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Re: How do you make orange blossom water?
freya Views: 16,730
Published: 14 years ago
Status:       R [Message recommended by a moderator!]
This is a reply to # 840,599

Re: How do you make orange blossom water?

Let us know if you're happy with it, when it's done :)

Orange Blossom Water
True orange blossom water is a hydrosol and the by-product of the steam distillation process used to make Orange Blossom essential oil from blossoms of the Seville orange. This is not to be confused with Sweet Orange essential oil, which is made from the peel of the orange.

Although the terms are used interchangeably, flower or floral water is different from a hydrosol. Flower waters are made by mixing essential oil and distilled water. True orange blossom water has a more delicate scent than flower water does. Orange blossom water is used for therapeutic purposes such as aromatherapy and skin care; however, aromatherapy purists feel that flower waters do not have the same beneficial therapeutic properties that hydrosols do.

Orange blossom water is also used in Persian and Arabic cooking and gourmet food preparation, especially desserts. Orange blossom water may be difficult to find but is usually available at Middle Eastern or gourmet and specialty food shops.

Or, of course you can have a go at making your own orange blossom water using the recipe below-especially if you are so lucky as to have Seville oranges growing in your backyard!

This recipe works well for rose petal water also. It's not a true hydrosol in the sense that it is not distilled, but it will produce an orange blossom water that is fragrant enough for cooking.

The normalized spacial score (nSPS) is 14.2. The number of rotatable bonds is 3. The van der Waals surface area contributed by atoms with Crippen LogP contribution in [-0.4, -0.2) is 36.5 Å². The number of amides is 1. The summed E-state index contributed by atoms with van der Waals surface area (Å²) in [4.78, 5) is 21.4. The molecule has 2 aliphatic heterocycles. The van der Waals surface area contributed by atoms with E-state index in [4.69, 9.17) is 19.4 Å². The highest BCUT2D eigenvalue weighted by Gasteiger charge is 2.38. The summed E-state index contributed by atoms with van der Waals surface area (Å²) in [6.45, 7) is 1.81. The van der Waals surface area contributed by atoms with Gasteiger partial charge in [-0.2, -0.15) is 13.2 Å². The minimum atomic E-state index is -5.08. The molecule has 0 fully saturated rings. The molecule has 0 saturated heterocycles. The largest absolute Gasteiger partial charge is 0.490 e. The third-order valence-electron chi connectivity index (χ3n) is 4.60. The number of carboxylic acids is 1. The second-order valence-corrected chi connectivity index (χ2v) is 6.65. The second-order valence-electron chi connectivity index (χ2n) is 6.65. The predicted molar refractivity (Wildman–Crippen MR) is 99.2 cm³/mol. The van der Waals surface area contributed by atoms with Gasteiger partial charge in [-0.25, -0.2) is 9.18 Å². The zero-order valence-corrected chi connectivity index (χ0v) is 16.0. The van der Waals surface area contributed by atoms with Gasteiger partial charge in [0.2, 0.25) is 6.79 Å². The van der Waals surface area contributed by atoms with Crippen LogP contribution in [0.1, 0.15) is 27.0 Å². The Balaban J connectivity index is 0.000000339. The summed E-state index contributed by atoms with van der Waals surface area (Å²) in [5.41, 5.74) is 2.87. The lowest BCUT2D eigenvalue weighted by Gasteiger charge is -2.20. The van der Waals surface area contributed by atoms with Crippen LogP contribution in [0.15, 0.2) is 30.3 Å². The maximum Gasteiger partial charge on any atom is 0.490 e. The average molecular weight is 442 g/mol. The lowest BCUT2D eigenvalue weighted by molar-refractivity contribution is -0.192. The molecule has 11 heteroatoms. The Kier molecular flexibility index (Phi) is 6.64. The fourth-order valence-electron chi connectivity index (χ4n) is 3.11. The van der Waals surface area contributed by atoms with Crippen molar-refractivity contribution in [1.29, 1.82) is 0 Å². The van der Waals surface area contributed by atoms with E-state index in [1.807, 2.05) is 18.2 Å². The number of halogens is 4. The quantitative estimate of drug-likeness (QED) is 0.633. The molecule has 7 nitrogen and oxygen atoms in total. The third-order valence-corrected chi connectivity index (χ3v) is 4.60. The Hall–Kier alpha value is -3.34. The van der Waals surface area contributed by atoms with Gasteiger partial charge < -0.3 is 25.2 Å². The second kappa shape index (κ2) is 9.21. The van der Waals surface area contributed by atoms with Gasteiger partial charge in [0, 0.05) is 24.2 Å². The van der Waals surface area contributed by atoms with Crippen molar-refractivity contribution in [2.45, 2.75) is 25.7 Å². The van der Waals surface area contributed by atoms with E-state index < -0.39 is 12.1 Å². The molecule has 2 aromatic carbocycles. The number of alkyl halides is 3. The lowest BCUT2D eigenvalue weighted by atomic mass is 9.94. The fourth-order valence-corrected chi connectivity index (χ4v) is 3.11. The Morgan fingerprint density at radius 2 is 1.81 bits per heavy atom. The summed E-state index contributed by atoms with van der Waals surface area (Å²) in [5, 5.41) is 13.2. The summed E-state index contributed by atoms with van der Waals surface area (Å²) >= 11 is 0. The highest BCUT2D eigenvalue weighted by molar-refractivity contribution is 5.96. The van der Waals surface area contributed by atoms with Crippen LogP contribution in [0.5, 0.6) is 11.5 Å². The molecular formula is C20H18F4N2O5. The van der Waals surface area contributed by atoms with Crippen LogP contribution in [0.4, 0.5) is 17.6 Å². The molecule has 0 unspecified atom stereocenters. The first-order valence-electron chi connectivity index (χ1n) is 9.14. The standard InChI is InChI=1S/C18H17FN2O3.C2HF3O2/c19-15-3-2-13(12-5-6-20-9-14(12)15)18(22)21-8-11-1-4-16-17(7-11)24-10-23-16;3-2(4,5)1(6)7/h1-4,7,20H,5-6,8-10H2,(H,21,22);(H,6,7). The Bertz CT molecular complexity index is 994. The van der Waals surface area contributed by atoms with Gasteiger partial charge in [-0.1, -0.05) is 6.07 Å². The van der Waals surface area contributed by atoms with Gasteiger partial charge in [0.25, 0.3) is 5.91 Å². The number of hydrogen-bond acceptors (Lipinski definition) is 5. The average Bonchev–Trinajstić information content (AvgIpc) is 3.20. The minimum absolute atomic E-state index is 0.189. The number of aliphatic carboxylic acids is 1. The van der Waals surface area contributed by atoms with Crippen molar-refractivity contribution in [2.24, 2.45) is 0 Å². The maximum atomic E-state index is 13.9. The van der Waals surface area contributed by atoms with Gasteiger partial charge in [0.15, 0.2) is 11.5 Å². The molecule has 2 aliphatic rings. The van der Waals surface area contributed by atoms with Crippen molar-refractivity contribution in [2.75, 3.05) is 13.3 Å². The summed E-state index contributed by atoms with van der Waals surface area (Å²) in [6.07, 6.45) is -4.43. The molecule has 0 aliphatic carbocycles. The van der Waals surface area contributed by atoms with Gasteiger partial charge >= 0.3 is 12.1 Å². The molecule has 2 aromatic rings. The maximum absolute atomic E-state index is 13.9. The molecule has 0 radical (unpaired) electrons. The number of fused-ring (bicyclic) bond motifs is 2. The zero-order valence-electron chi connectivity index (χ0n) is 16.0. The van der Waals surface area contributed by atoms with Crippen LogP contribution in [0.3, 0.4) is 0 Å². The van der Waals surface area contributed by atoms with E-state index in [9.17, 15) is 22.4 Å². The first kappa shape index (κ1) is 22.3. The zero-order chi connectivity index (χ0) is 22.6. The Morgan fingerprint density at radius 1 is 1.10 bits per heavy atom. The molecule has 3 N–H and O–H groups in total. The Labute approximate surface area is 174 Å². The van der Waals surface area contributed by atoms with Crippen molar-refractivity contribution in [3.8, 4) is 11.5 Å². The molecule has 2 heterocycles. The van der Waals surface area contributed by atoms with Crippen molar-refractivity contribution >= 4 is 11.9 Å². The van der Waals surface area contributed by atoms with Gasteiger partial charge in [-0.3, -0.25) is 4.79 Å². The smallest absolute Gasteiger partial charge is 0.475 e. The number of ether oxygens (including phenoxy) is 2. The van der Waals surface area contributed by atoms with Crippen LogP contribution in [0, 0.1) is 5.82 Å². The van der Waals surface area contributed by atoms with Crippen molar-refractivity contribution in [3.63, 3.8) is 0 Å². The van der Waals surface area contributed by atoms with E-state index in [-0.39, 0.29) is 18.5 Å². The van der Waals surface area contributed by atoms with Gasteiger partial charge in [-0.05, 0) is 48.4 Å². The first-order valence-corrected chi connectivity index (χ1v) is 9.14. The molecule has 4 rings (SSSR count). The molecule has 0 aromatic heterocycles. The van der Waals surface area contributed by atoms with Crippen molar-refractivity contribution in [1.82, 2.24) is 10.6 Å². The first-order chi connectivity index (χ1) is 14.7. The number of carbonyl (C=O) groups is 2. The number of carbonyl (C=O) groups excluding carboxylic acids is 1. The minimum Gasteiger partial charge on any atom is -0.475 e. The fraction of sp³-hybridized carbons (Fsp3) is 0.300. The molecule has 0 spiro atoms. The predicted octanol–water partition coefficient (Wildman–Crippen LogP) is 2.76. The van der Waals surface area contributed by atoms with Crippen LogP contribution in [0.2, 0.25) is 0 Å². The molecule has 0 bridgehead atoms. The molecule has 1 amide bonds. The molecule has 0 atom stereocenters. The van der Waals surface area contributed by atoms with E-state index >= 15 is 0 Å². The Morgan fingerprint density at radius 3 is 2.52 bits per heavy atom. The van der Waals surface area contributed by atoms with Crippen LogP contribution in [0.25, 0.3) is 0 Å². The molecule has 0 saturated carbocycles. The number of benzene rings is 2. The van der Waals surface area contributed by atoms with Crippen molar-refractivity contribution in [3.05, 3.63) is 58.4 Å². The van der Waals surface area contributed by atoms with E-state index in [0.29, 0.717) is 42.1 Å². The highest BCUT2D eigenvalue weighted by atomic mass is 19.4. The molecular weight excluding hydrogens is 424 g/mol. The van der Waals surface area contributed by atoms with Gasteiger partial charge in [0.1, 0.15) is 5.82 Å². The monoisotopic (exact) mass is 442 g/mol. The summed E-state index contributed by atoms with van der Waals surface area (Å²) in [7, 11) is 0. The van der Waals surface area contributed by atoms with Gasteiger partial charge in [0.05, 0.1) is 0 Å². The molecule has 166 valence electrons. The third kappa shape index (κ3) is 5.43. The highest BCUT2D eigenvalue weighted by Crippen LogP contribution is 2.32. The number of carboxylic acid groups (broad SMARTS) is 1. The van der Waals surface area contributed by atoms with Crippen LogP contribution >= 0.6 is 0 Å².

Recipe for Orange Blossom or Rose Petal Water
Note: You may need to experiment with the quantities of petals and water, as this is an imprecise recipe at best.

1. Use flowers that have not been sprayed with herbicides, pesticides, or insecticides.

2. Flowers should not be hybrid varieties as the smell and essence may have been bred out of them in favor of "showiness".

3. Pick blossoms early in the morning before the sun gets too hot, about 2 to 3 hours after sunrise.

4. Wash the blossoms and petals in cool water and rinse thoroughly to remove insects and dirt.

5. Macerate petals using a stone or porcelain mortar and pestle and let sit for several hours.

6. Place petals in a large glass jar with lid and cover with distilled water. Less is more. You can always add more later.

7. Let stand in the full sun for a couple of weeks. Check the scent. If it is too weak leave it in the sun for another week.

8. Strain the blossom water into several smaller sterilized jars with lids.

9. Store in a cool dark location such as the refrigerator.


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